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Avoid becoming a victim of one of the most common online identity theft scams.

What is phishing?

Phishing is a technique identity thieves use to steal your personal information, usually passwords or financial information. Like a fisherman using a lure to hook a fish, identity thieves try to lure you into giving up personal information by making what looks like a legitimate request from an organization you trust. These might look like they are from a bank, credit card company, or even the University. Unfortunately, phishing scams can be highly effective.

Want to know if the University of Illinois really sent you that email? Call the Technology Services Help Desk at 217-244-7000 and ask!

Rules of Thumb

To avoid being phished, follow these rules of thumb:

  • Keep your password private.
  • Only click on or download email attachments from people or companies you know.
  • Type the links of official companies (University of Illinois, Chase Bank, etc.) directly into a browser to get to the official site.
  • Read carefully. If an email has a lot of misspelled words and really bad grammar, it’s probably a scam.
  • Strangers don’t send millions of dollars to random people on the internet (i.e., you).

Dissecting a phishing email

Phishing is often very easy to spot.

Phishing emails are often completely out-of-the-blue emails that ask you to click on a link and enter your password, may have a lot of misspelled words, or want you to download an attached picture, Word document, or PDF.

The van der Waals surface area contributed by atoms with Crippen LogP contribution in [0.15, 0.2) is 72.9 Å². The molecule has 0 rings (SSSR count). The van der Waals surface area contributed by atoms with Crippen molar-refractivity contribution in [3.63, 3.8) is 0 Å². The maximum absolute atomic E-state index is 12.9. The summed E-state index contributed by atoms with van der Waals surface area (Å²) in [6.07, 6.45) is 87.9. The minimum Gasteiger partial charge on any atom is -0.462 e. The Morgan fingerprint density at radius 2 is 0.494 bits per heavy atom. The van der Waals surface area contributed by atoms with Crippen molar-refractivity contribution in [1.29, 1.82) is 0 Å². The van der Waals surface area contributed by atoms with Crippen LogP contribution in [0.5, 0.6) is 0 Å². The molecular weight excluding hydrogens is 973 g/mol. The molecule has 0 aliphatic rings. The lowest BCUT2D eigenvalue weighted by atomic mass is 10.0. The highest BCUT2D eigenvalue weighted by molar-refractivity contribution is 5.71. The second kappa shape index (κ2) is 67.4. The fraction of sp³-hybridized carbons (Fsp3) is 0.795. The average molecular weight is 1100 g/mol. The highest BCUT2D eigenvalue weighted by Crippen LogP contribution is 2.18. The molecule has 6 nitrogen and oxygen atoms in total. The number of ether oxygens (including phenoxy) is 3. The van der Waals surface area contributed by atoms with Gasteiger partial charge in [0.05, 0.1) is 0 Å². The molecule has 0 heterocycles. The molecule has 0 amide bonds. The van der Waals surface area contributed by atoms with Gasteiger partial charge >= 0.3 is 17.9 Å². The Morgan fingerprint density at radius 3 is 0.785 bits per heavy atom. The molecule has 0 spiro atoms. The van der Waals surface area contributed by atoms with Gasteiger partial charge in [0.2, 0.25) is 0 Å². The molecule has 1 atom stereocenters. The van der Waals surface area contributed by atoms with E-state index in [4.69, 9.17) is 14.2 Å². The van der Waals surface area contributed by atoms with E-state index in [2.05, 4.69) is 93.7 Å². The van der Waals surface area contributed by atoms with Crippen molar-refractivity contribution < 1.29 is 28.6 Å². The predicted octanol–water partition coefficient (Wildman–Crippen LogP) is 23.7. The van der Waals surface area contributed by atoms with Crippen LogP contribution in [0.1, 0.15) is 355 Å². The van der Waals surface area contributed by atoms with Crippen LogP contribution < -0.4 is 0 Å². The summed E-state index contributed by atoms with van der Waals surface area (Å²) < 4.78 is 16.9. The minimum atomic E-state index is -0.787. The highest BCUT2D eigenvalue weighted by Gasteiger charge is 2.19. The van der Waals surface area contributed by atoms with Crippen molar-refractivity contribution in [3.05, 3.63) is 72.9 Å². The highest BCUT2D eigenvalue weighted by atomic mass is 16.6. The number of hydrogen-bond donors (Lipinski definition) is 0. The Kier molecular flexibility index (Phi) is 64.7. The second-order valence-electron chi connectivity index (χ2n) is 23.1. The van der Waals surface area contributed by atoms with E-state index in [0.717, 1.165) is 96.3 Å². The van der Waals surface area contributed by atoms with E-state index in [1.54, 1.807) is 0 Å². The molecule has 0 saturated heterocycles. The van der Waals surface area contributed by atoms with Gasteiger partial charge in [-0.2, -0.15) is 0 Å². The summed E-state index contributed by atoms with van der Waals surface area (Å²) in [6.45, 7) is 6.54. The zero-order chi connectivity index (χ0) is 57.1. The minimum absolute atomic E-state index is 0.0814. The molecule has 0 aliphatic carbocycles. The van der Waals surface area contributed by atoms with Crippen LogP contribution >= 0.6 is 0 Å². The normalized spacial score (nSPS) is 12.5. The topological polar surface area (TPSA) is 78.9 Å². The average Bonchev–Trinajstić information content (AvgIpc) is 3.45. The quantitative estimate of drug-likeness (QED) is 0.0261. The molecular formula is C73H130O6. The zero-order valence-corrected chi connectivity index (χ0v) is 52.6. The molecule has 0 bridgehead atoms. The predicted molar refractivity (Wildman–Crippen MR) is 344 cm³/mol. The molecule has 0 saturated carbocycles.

See an example of a phishing email:

It’s probably a phishing scam if:

  • The email is completely out of the blue and sounds like you’ve been having a conversation with them this whole time.
    • You remember when you purchased something or talked to someone. The scammer hopes you don’t remember.
  • The email asks you to “update your account” by clicking on a form and entering your password, credit card number, or account number.
    • Banks, stores, credit cards, and the University of Illinois will never ask you for sensitive information (passwords, account numbers, credit card numbers, etc.) over email.
  • The sender’s email address is the name of a legitimate company + common email provider. Example:
    • Banks have their own domains. They don’t send emails from common email providers like or
  • The email has a generic greeting like “Dear User” or “Dear Most Honorable Friend and Confidante.”
    • Legitimate companies personalize their greetings to their customers. They know your name. Most scammers don’t know your name (that’s one of the things they’re trying to learn!).
  • There are misspelled words and bad grammar.
    • Scammers tend to be lazy. They don’t take time to proofread.
  • A few words are turned into a link instead of a big, long web address.
    • By turning phrases or words into hyperlinks, it’s easy to make links look safe when they’re really taking you somewhere dangerous. Hover your cursor over the link without clicking it to see where it’s really taking you.

How to Respond

Delete phishing emails immediately. You can also report phishing phone calls and emails: